Sales Tax Deduction Calculator - Frequently Asked Questions


Has the Tax Cuts and Jobs Act affected the Sales Tax Deduction?

Yes. Your total deduction for state and local income, sales and property taxes is limited to a combined, total deduction of $10,000 ($5,000 if Married Filing Separately).

Does the Sales Tax Deduction Calculator use a methodology that differs from the worksheet in the Schedule A instructions?

No. However, it has built into it information on local sales tax rates, which are not contained in the paper instructions. It also does the math for you.

Why is this methodology called “optional”?

Because this is in lieu of your having to add up all of your general sales tax payments from your receipts, which you are always entitled to do.

Will the IRS retain any information about me when I use the calculator?

No. Although we do not use or retain any personal information about users of our web site, we do compile general usage statistics, such as the number of visits, the number of page views, etc.

Why aren’t the “specified items” already accounted for in the tables, etc.?

These “big ticket” items are generally not purchased every year. If an average annual amount were included in the tables for these purchases, then taxpayers would be able to get double benefit for them: using their actual receipts in years when they purchased such items, but using the tables in all other years. As a result, the law provides for such items to be accounted for outside of the tables entirely.

Why are there different methodologies for determining one’s local optional sales tax deduction, depending on one’s state or locality?

There are two key features of a general sales tax: what is taxed (the tax base), and how much it is taxed (the tax rate). Among the states that have local sales taxes, these two features create three basic categories:

  1. Those in which the local tax base is the same as the state tax base and there is just one local sales tax rate throughout the state — in this case (e.g., Virginia), the local sales tax amount can be included with the state table using a combined rate on the same items.
  2. Those in which the local tax base is the same as the state tax base, but the local sales tax rates vary throughout the state — in this case the local sales tax amount can be derived from the state amount using the ratio of the local rate to the state rate.
  3. Those in which both the local tax bases and the local sales tax rates vary throughout the state — in this case the local sales tax amount must be derived independently from the state amount.

Is it necessary to tell the Sales Tax Deduction Calculator that I made a local move (within the same state and ZIP Code)?

Not if you’re sure that you stayed within the same local taxing jurisdiction. Many ZIP Codes contain more than one local taxing jurisdiction, however. If you changed your City or County of residence (even within the same ZIP Code), then you should enter your new residence separately in the Calculator. In any case, it’s always a good idea to enter both locations if you’re not sure; the Calculator will give the correct answer whether or not the two locations have different sales tax rates.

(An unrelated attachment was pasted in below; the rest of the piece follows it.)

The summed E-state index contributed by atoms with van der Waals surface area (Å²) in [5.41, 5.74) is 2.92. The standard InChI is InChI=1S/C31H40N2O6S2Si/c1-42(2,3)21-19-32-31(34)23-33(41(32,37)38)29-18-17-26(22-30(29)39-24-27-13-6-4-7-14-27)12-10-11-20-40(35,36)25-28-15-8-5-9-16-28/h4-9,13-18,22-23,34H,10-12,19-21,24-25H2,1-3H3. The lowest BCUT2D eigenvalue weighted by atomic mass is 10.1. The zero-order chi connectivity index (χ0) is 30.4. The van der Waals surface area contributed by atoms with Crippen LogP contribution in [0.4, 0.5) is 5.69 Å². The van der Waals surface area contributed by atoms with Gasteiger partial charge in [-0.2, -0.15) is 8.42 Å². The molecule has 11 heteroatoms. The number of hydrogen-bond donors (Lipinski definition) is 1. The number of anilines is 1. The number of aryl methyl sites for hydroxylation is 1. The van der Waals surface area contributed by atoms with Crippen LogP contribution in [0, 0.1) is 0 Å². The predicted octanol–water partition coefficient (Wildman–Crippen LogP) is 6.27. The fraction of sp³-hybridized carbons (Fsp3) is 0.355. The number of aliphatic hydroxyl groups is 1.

Why is the local tax rate averaged in my locality?

The deduction for state and local general sales tax is meant to be the amount of sales tax actually paid by the taxpayer. Rather than require taxpayers to keep all of their receipts, the tax law allows taxpayers to use the optional sales tax tables provided by the IRS to approximate their sales tax payments using average consumption patterns, taking into account the relevant tax rates and the taxpayer’s income and family size. If a locality (defined as a state-county-ZIP Code combination) has more than one taxing district, the calculator uses the average of the local sales tax rates among those districts in order to estimate the amount of sales tax the average taxpayer in that locality actually paid. This assumes that residents purchase taxable items throughout the locality, not just in the taxing jurisdiction where they reside. For example, if there are two tax districts within a locality, with local tax rates of 1% and 2%, then the calculator uses 1.5%, which is the average of the two local tax rates. The average provides a much more accurate estimate of the sales tax actually paid by taxpayers in localities with multiple taxing districts.

I am a Member of U.S. Military deployed in an overseas Military Zone. Can I use the Sales Tax Deduction Calculator?

Yes. Sales Tax Deduction Calculator has been updated with overseas U.S. Military Zone and Districts where members of U.S. Military pay no sales tax. U.S. Military Personnel who are deployed overseas can use the calculator to determine the sales tax they paid while they were within the United States. When using the calculator, please choose from one of the following Military Zone abbreviations:

AA - Military Personnel in the Americas,
excluding Canada
APO - Military Post Office for U.S. Army & Air Force Personnel
AE - Military Personnel in Europe, Middle East, Africa and Canada
FPO - Military Post Office for U.S. Navy Personnel
AP - Military Personnel in Asia Pacific DPO - Post Office for U.S. Embassy, State Department and other Diplomatic Personnel